In addition increasing airspeed potential, increasing the overall responsiveness of the helicopter controls will also lead to waggle behaviors. So you may want to make note of this discussion for future reference, as we won't be discussing control responsiveness in this article.

Basically, 3 configuration items work in conjuction to control the tendancy to waggle in your aircraft as airspeed increases.


Aircraft.cfg:
empty_weight_yaw_MOI = 10000

Aircraft.cfg:
low_realism_stability_scale = 1.0, 1.0, 1.0
(the third number, which is yaw)

.air file:
Section 1401 - Helicopter Vertical Stabilizer
*Vertical Stabilizer Surface Area (Sq. Ft.)=9.650000


The values shown above are basically the default values in the 206 for MSFS. Typically, the waggle will be addressed by some mixture of increasing the Yaw MOI (moment of inertia), the Yaw Stability, and the square footage size of the Vertical Stabilizer.

Going overboard with any of these items will produce counter-productive side effects. I'll try to briefly describe the primary side effect of each.

Side Effects

MOI Increases:
Yaw will be very heavy to achieve. Meaning it will be very difficult to yaw in the hover, and once a yaw (pedal turn) is underway, it will want to continue yawing too much. (It won't decay/stop naturally as it should).

Yaw Stability Increases:
Will begin to create an artificial feel on the yaw access. It won't have a natural physical motion, but instead it will feel like the yaw is on rails, or rigid. Beginner users won't notice, but experienced users will.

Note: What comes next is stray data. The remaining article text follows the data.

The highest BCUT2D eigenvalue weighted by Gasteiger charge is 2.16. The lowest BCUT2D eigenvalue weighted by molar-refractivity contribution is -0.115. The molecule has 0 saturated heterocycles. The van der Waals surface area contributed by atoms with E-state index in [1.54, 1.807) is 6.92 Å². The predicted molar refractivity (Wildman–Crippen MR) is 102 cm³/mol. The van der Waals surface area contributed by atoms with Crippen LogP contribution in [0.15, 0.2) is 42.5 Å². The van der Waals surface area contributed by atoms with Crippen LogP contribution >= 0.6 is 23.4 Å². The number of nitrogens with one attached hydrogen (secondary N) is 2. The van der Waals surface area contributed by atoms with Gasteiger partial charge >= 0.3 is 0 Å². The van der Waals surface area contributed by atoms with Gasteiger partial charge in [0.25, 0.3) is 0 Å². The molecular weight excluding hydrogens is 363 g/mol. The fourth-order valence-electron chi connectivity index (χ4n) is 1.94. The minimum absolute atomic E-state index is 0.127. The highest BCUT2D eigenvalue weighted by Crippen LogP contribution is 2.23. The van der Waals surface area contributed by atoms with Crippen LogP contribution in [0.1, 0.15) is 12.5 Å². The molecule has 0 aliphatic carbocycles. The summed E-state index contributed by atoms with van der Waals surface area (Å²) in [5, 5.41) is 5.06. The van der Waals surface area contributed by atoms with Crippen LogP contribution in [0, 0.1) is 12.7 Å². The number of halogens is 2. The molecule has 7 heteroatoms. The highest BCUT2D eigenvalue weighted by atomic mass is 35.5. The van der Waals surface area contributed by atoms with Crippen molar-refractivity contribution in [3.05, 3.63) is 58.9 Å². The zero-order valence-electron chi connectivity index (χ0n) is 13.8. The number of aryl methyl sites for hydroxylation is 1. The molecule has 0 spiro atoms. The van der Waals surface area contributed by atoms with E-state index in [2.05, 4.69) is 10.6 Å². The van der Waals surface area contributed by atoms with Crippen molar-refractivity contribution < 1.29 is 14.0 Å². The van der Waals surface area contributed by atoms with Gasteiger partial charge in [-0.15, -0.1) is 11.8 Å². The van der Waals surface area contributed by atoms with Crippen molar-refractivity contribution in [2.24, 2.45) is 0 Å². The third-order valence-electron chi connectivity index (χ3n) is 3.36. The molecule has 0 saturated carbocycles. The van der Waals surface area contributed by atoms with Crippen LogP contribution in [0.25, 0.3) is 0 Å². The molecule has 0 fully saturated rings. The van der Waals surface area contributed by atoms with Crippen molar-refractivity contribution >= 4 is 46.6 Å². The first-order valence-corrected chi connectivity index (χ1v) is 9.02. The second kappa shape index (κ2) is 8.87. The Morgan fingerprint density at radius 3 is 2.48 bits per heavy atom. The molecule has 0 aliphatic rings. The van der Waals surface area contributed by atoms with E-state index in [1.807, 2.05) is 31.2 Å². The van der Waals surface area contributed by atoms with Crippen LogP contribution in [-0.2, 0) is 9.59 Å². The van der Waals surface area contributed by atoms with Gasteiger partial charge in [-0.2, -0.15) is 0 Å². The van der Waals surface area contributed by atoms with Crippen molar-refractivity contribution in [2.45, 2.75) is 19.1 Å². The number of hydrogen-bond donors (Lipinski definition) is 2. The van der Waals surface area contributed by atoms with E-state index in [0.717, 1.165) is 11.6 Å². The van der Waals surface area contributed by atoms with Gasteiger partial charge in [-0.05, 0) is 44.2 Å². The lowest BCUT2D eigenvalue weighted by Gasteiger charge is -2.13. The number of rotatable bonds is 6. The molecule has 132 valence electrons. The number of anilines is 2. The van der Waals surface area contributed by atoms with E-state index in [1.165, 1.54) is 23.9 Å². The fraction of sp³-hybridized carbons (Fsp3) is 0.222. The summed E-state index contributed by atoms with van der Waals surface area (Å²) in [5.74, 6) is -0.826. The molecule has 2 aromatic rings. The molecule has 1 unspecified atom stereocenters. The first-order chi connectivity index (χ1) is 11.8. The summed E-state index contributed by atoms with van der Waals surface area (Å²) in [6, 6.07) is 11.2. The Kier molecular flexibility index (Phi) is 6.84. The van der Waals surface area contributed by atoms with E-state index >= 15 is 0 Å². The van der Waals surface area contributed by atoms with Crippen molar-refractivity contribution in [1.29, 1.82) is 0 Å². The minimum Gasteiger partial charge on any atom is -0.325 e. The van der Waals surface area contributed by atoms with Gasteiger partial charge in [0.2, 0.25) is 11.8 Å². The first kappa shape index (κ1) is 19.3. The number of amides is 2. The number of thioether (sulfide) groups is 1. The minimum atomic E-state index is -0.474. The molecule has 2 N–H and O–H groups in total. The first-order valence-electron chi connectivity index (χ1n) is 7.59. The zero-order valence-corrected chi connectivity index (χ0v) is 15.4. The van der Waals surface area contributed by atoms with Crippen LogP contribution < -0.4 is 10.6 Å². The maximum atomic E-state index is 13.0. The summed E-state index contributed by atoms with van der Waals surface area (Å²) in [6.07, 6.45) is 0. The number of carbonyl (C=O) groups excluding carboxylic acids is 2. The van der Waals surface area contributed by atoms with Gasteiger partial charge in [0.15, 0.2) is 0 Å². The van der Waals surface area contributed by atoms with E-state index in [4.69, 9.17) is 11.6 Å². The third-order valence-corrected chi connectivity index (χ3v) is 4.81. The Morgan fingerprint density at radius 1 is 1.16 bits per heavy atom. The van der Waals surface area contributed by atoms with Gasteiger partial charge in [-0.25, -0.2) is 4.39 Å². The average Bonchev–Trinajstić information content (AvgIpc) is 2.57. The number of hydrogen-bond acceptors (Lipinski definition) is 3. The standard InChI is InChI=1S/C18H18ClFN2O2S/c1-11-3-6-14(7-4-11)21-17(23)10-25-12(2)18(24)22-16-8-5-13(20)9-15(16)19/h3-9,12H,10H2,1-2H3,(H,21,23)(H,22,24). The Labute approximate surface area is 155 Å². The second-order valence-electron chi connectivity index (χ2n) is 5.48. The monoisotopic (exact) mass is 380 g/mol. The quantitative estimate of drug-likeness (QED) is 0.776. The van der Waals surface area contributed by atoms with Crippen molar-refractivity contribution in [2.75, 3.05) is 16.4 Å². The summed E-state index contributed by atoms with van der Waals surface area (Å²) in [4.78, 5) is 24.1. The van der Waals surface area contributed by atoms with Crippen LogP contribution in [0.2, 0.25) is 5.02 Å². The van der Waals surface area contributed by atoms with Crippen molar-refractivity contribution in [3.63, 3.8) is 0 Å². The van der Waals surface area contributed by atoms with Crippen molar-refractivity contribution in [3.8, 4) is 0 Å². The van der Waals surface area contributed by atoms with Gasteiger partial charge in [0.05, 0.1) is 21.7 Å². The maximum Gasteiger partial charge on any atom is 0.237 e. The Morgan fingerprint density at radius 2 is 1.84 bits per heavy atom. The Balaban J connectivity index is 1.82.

Vertical Stab Size Increase:
Will produce strange yaw limitations at lower airspeeds and hovers, as well as creating anti-torque control limitations at medium airspeeds (20-40kts). Bigger Stab size is definitely good for cruising, but you can only go so big. In addition, having the stab too big can cause strange "slipping" effects at higher airspeeds that are difficult to trim out. The vertical stabilizer should be somewhere in the range of 8-35 square feet. Anything higher than that, and you'll probably get increasingly unhappy with the flying.


Conclusion

I hope there has been a few helpful points of information in this article for you. At a minimum, it should get you thinking in the right direction, give you some ideas to play with, and begun to introduce you to some of the interactions of these parameters in microsoft flight simulator.

In the next article, we'll probably be discussing rotor configuration. Which is a lot of fun. Yee haw.

Here's another picture to remind you how fun everything is:

Sweet FS2004 screenshot of EC120.